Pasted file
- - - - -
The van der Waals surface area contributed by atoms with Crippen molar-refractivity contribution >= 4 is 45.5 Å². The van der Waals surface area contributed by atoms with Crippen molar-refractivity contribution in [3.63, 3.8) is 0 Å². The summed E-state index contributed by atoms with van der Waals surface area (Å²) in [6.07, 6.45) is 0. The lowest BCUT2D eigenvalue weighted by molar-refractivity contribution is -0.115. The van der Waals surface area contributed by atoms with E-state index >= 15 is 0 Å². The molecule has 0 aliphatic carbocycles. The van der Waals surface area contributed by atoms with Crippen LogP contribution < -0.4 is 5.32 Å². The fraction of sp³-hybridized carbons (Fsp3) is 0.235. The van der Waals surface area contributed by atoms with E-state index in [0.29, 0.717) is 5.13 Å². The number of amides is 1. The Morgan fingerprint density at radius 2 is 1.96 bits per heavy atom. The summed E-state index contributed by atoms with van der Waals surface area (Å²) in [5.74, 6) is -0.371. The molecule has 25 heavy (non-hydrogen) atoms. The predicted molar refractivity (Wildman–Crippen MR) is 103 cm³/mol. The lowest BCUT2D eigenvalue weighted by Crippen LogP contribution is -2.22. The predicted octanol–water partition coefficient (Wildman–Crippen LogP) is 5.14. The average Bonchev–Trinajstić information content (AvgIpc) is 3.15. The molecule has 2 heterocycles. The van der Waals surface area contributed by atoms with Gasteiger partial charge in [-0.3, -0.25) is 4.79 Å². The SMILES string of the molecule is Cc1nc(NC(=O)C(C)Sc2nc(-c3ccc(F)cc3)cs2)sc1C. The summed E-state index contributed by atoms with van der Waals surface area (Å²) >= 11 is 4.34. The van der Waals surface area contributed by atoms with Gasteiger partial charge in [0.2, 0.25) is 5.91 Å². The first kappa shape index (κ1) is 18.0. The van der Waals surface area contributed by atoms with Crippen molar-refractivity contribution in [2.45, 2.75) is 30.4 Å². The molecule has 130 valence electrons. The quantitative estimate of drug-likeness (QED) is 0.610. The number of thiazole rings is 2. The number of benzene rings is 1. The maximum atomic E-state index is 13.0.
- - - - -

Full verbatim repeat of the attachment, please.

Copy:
The van der Waals surface area contributed by atoms with Crippen molar-refractivity contribution >= 4 is 45.5 Å². The van der Waals surface area contributed by atoms with Crippen molar-refractivity contribution in [3.63, 3.8) is 0 Å². The summed E-state index contributed by atoms with van der Waals surface area (Å²) in [6.07, 6.45) is 0. The lowest BCUT2D eigenvalue weighted by molar-refractivity contribution is -0.115. The van der Waals surface area contributed by atoms with E-state index >= 15 is 0 Å². The molecule has 0 aliphatic carbocycles. The van der Waals surface area contributed by atoms with Crippen LogP contribution < -0.4 is 5.32 Å². The fraction of sp³-hybridized carbons (Fsp3) is 0.235. The van der Waals surface area contributed by atoms with E-state index in [0.29, 0.717) is 5.13 Å². The number of amides is 1. The Morgan fingerprint density at radius 2 is 1.96 bits per heavy atom. The summed E-state index contributed by atoms with van der Waals surface area (Å²) in [5.74, 6) is -0.371. The molecule has 25 heavy (non-hydrogen) atoms. The predicted molar refractivity (Wildman–Crippen MR) is 103 cm³/mol. The lowest BCUT2D eigenvalue weighted by Crippen LogP contribution is -2.22. The predicted octanol–water partition coefficient (Wildman–Crippen LogP) is 5.14. The average Bonchev–Trinajstić information content (AvgIpc) is 3.15. The molecule has 2 heterocycles. The van der Waals surface area contributed by atoms with Gasteiger partial charge in [-0.3, -0.25) is 4.79 Å². The SMILES string of the molecule is Cc1nc(NC(=O)C(C)Sc2nc(-c3ccc(F)cc3)cs2)sc1C. The summed E-state index contributed by atoms with van der Waals surface area (Å²) >= 11 is 4.34. The van der Waals surface area contributed by atoms with Gasteiger partial charge in [0.2, 0.25) is 5.91 Å². The first kappa shape index (κ1) is 18.0. The van der Waals surface area contributed by atoms with Crippen molar-refractivity contribution in [2.45, 2.75) is 30.4 Å². The molecule has 130 valence electrons. The quantitative estimate of drug-likeness (QED) is 0.610. The number of thiazole rings is 2. The number of benzene rings is 1. The maximum atomic E-state index is 13.0.